By David Nilsen
Thursday, May 12, 7:40 a.m. – Here we go for day two! My plan is to make it through the entire rest of the show floor today (I covered about a quarter of it yesterday afternoon), then use tomorrow to go back to my favorite booths. I’m mostly still able to walk this morning, so this should be doable. No meal vouchers today, so my backpack is carrying lots of snacks. I plan to be the sad looking guy sitting on the floor against the wall around lunch time eating peanuts and beef jerky while stress breathing and chewing my fingernails. Sorry, ladies, I’m taken.
8:20 a.m. – McDonald’s coffee is all that’s available to me. I’m pretty sure the Starbucks inside McCormick Place will be packed, so I’m stuck with this.
8:30 a.m. -So the admission line is just a whee bit longer this morning than yesterday. By which I mean about an 1/8th of a mile (I’m not exaggerating). I get in line and wait. Fifteen minutes later the line has nearly doubled. Two librarians in front of me are discussing the accessibility of art for the general public and the snobbery that keeps people away from it.
9:00 a.m. – The gates open and the line slowly weaves toward the show floor. Finally.
9:05 a.m. – The first booth I check out is for Litographs, a company that makes artwork out of the text of classic novels. There are wall prints and t-shirts containing the full text of works like Jane Eyre and Hamlet. They are one of the few booths who seem to be actually selling their merchandise here at the show. One of their big projects is to replicate the entire text of novels via tattoos. Here at BEA they have set out temporary tattoos with lines from Alice’s Adventures in Wonderland, complete with wet wipes so we can apply them right here. Each tattoo has a number with it, and we’re supposed to take a picture of our tat and email it back to them with that number so they can sequence them together. I chose one that says, “So that one could keep up a conversation.” I trust our YA reviewer, Katy Goodwin-Bates, is jealous, since she loves all things Alice.
9:10 a.m. – I check out Out of Print Clothing, a wonderful company I’ve been buying from for years. They sell t-shirts and other merchandise with classic books covers. Their stuff is really high quality and looks great. If you’ve come into GPL on a Friday or Saturday when I’m working, there’s a good chance you’ve seen me in one of their shirts (I have their t-shirts for Animal Farm and 1984 by George Orwell, A Wrinkle in Time by Madeleine L’engle, and one with portraits of Edgar Allen Poe that look like they’ve received the Andy Warhol pop art treatment).
9:45 a.m. – I spend a few minutes talking to a nice woman from Dreamspinner, a press that publishes LGBT romance titles. She tells me about their Harmony Ink YA imprint that specifies exactly where on the LGBTQIA spectrum a book’s protagonist falls, and what its specific genre is. This makes it possible to really dial in Readers Advisory recommendations, which is a big plus for us librarians. She gives me an ARC about gay cops, and I grab one of their free chapsticks for my daughter, who collects them like a chipmunk hording nuts.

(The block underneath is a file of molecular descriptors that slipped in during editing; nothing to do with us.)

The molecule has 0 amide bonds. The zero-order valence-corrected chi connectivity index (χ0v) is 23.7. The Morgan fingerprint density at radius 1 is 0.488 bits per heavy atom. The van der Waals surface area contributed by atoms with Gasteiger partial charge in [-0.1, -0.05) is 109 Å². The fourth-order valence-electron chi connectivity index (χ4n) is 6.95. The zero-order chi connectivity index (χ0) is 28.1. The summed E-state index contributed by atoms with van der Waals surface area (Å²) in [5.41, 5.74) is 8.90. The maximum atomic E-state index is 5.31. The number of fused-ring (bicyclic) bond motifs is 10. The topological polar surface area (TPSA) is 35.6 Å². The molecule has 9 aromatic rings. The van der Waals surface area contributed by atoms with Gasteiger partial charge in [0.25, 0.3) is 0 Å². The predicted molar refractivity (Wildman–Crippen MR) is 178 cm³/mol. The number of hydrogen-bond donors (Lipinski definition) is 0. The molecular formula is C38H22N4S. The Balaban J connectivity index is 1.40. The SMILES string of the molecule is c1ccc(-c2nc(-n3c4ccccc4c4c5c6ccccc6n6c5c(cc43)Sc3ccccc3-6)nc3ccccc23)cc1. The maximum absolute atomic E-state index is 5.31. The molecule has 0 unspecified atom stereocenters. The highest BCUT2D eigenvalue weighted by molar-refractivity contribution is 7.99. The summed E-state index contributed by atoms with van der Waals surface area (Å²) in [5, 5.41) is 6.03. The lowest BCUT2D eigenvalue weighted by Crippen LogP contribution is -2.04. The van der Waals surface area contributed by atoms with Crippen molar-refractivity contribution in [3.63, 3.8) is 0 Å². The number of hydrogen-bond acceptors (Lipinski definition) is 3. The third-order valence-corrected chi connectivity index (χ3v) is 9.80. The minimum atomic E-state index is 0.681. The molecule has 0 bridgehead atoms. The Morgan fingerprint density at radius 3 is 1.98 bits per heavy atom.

10:13 a.m. – I approach the Graywolf Press booth with reverential awe. I browse their displayed books and grab ARCs for a couple of their upcoming titles I’ve had my eye on. I don’t actually talk to anyone working the booth, because I am sometimes intimidated by awesome, but I promise myself I’ll return tomorrow and actually utilize human speech. Graywolf is, for my money, the best poetry press in the country, bar none.
10:38 a.m. – Publisher reps: save both of us the time and dignity and just stop offering me free e-ARCs like that’s actually something I should be excited about.
11:11 a.m. – Did you know Choose Your Own Adventure books are still around? I tell the two young women working the CYOA booth I didn’t know this, but I read the books avidly as a kid. They show me their reprints of those old titles I loved, but explain they’ve been updated a bit to reflect changes in technology. They’ve also added a line of grade school books for kids 5-8 years old, and explain one of the big differences, beyond reading level, is that “not as many of the choices end with you dying.” They show me their newest release, Weregirl, which is their first linear book without multiple narrative options. The book looks cool, but having a Choose Your Own Adventure book in which you cannot choose your own adventure seems confusing.
11:23 a.m. – I stop by the She Writes Press booth and talk to one of their reps. She Writes has a really cool publishing model. They’re sort of a hybrid between conventional publishing and self-publishing, with the positives of each. There is an editorial process to select projects for publication, so proposals are vetted for quality, but the author fronts the publication cost. The press then works with the author to edit and prep the manuscript, and handles the book design and art, which is often embarrassingly bad in self-published works. The press and the author then share profits. This is a great model that makes publishing sustainable for the small press, but also validates the author’s work as legitimate through the selection process. Cool folks, She Writes.